Some parents and graduates boarding the transit bus during commencement might notice their driver is decked out in a cap and gown.
It’s not simply because the driver is feeling festive, it’s because the Bridgewater State University transit system is run by students, and the seniors who work in the program are taking their “last ride” to the stage on the Boyden Quadrangle.
The transit program is overseen by Stefanie Eaton, associate director of Facilities Management. BSU Transit employs 36 student drivers and seven student managers.
Their responsibilities include picking up and transporting community members on campus during the school year and driving BSU athletic teams as far as New Jersey to compete. Drivers also make five runs Monday through Friday to Brockton, as part of the “Boston to Bridgewater” free shuttle service.
Soon-to-be double Bear John Whittemore, ’17, G’19, and Logan Healy, ’19, are two of the senior transit workers scheduled to take their “last ride” on graduation day.
“This isn’t your average student job, it’s a lot of responsibility. Anytime I’m behind the wheel I have $1 million of liability in my two hands,” John said. “There are people’s lives onboard and that is something that no insurance policy can cover.”
For six years John has worked for BSU Transit. During that time, he played an integral role in revamping the night service program when it was absorbed from the BSU Police.
“He helped to create and put in place much of the infrastructure for the system that we still now operate,” Eaton said.
John’s efforts were noticed and opened the doors to a career with the Brockton Area Transit Authority (BAT). He currently works part-time at BAT and will transition to full-time as an assistant general manager after he collects his master’s degree in business administration.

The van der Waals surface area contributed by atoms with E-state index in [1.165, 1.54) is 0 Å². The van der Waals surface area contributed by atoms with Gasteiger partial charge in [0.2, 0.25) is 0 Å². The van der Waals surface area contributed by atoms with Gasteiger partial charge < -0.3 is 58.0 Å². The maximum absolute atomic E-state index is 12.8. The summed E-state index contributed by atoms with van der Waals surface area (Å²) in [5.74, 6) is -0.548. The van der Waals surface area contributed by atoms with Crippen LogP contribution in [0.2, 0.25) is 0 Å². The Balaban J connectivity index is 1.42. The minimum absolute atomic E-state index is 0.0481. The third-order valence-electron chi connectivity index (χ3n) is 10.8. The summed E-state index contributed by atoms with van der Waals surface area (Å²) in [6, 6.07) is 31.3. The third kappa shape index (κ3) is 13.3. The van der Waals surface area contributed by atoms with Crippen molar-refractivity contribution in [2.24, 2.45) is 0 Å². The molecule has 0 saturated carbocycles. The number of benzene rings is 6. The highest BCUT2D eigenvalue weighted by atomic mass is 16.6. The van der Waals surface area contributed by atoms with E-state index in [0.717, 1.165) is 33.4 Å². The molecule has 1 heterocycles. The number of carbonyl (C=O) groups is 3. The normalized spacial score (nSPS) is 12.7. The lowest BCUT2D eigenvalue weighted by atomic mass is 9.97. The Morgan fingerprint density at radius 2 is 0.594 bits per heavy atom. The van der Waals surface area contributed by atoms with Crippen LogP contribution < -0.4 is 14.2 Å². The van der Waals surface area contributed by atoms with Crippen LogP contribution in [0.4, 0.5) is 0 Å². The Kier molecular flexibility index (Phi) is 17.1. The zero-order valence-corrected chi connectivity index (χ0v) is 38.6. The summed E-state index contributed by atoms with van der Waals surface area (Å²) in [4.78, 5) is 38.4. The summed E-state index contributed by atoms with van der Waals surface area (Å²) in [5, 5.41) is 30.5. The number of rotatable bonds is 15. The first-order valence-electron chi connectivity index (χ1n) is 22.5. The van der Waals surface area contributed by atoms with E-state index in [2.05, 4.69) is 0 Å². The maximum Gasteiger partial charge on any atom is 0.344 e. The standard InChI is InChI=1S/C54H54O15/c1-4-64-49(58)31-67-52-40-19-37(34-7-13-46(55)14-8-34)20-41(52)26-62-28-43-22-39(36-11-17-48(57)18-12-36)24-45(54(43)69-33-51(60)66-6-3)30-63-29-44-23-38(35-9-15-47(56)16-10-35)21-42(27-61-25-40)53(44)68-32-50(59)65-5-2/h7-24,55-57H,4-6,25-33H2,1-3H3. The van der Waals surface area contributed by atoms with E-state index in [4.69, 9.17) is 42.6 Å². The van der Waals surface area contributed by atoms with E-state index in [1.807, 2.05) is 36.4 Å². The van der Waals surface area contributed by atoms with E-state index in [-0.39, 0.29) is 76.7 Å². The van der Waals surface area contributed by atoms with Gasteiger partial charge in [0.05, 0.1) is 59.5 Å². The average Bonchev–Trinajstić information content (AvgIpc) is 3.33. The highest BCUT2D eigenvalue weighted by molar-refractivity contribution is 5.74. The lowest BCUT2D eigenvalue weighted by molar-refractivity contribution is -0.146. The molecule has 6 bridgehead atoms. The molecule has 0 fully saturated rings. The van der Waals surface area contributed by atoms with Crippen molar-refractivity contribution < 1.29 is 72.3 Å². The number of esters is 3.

BSU leases it transit vehicles from BAT, and as a night manager John was in constant contact with administrators there to ensure the buses were safe.
“We are thrilled John recently accepted the position, as I believe it will strengthen our relationship with BAT,” Eaton said. “He instinctively knew what needed to be done, how to communicate and respond professionally to every circumstance that arose, all the while keeping an optimistic and energized demeanor.”
From managing employees, interacting with community members, reviewing data, safety and maintenance checks, John said working for BSU Transit helped him define his strengths and develop a skill set.
“Learning isn’t always done in the classroom,” he said. “We are exposed to real-life situations outside of the classroom setting and preparing for the real world… I wouldn’t say driving a bus is my passion, but I found that managing and operations is. I enjoy it.”
After he graduates with a degree in criminal justice, Logan is hoping to follow in John’s footsteps and earn an MBA.
The Framingham native struggled early on, and didn’t always take his role in transit all that seriously. His attitude caused him to be demoted from manger to driver his sophomore year.
It was a wake-up call.
“Instead of being upset, I learned from it. You can make mistakes but if you come back stronger, people can see that you’ve changed, they will give you another chance,” Logan said.
He eventually reapplied and was hired on as a night manager.
“We know the goal is to help these students succeed and give them real-world experience,” Eaton said. “However, it is never easy when they leave us, especially drivers and managers like Logan who we come to depend on so much. They just make it a safe and all around fun place to work.”
As they get ready to walk across the commencement stage to collect their diplomas, both men agree that succeeding in life comes down to effort.
“Working here in transit has definitely set me up for my future, but you get out of it what you put into it,” John said. “If you put a lot into what you are doing here at BSU, you will get something back.”
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